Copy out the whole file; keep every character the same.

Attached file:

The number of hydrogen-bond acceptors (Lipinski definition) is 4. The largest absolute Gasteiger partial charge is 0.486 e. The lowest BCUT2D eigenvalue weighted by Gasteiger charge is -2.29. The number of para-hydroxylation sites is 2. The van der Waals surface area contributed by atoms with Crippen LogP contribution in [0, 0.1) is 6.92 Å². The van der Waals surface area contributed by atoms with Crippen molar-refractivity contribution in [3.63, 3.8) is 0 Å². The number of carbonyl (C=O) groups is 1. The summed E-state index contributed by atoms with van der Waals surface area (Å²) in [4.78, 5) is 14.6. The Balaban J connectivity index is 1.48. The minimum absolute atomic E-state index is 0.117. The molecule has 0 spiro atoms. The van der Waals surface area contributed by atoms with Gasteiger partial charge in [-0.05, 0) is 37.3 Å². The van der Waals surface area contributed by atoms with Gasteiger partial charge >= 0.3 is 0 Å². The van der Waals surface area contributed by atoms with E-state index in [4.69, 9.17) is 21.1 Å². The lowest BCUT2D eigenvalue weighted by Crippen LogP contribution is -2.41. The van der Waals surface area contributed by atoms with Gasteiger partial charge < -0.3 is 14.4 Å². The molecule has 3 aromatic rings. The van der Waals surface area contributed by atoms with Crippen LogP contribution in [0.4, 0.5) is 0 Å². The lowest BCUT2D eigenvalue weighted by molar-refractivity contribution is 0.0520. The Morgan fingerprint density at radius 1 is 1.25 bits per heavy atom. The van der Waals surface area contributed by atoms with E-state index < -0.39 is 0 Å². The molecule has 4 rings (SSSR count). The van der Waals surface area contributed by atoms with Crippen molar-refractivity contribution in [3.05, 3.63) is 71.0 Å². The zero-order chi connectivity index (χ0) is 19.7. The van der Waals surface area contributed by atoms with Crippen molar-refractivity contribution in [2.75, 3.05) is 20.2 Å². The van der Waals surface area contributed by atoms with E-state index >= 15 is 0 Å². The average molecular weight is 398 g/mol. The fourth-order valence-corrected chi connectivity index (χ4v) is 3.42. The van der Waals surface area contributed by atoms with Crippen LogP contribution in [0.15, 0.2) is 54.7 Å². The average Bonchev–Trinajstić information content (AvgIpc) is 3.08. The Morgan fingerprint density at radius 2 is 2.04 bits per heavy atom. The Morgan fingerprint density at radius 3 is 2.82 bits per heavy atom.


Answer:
The number of hydrogen-bond acceptors (Lipinski definition) is 4. The largest absolute Gasteiger partial charge is 0.486 e. The lowest BCUT2D eigenvalue weighted by Gasteiger charge is -2.29. The number of para-hydroxylation sites is 2. The van der Waals surface area contributed by atoms with Crippen LogP contribution in [0, 0.1) is 6.92 Å². The van der Waals surface area contributed by atoms with Crippen molar-refractivity contribution in [3.63, 3.8) is 0 Å². The number of carbonyl (C=O) groups is 1. The summed E-state index contributed by atoms with van der Waals surface area (Å²) in [4.78, 5) is 14.6. The Balaban J connectivity index is 1.48. The minimum absolute atomic E-state index is 0.117. The molecule has 0 spiro atoms. The van der Waals surface area contributed by atoms with Gasteiger partial charge in [-0.05, 0) is 37.3 Å². The van der Waals surface area contributed by atoms with Gasteiger partial charge >= 0.3 is 0 Å². The van der Waals surface area contributed by atoms with E-state index in [4.69, 9.17) is 21.1 Å². The lowest BCUT2D eigenvalue weighted by Crippen LogP contribution is -2.41. The van der Waals surface area contributed by atoms with Gasteiger partial charge < -0.3 is 14.4 Å². The molecule has 3 aromatic rings. The van der Waals surface area contributed by atoms with Crippen LogP contribution in [0.4, 0.5) is 0 Å². The lowest BCUT2D eigenvalue weighted by molar-refractivity contribution is 0.0520. The Morgan fingerprint density at radius 1 is 1.25 bits per heavy atom. The van der Waals surface area contributed by atoms with E-state index < -0.39 is 0 Å². The molecule has 4 rings (SSSR count). The van der Waals surface area contributed by atoms with Crippen molar-refractivity contribution in [3.05, 3.63) is 71.0 Å². The zero-order chi connectivity index (χ0) is 19.7. The van der Waals surface area contributed by atoms with Crippen molar-refractivity contribution in [2.75, 3.05) is 20.2 Å². The van der Waals surface area contributed by atoms with E-state index >= 15 is 0 Å². The average molecular weight is 398 g/mol. The fourth-order valence-corrected chi connectivity index (χ4v) is 3.42. The van der Waals surface area contributed by atoms with Crippen LogP contribution in [0.15, 0.2) is 54.7 Å². The average Bonchev–Trinajstić information content (AvgIpc) is 3.08. The Morgan fingerprint density at radius 2 is 2.04 bits per heavy atom. The Morgan fingerprint density at radius 3 is 2.82 bits per heavy atom.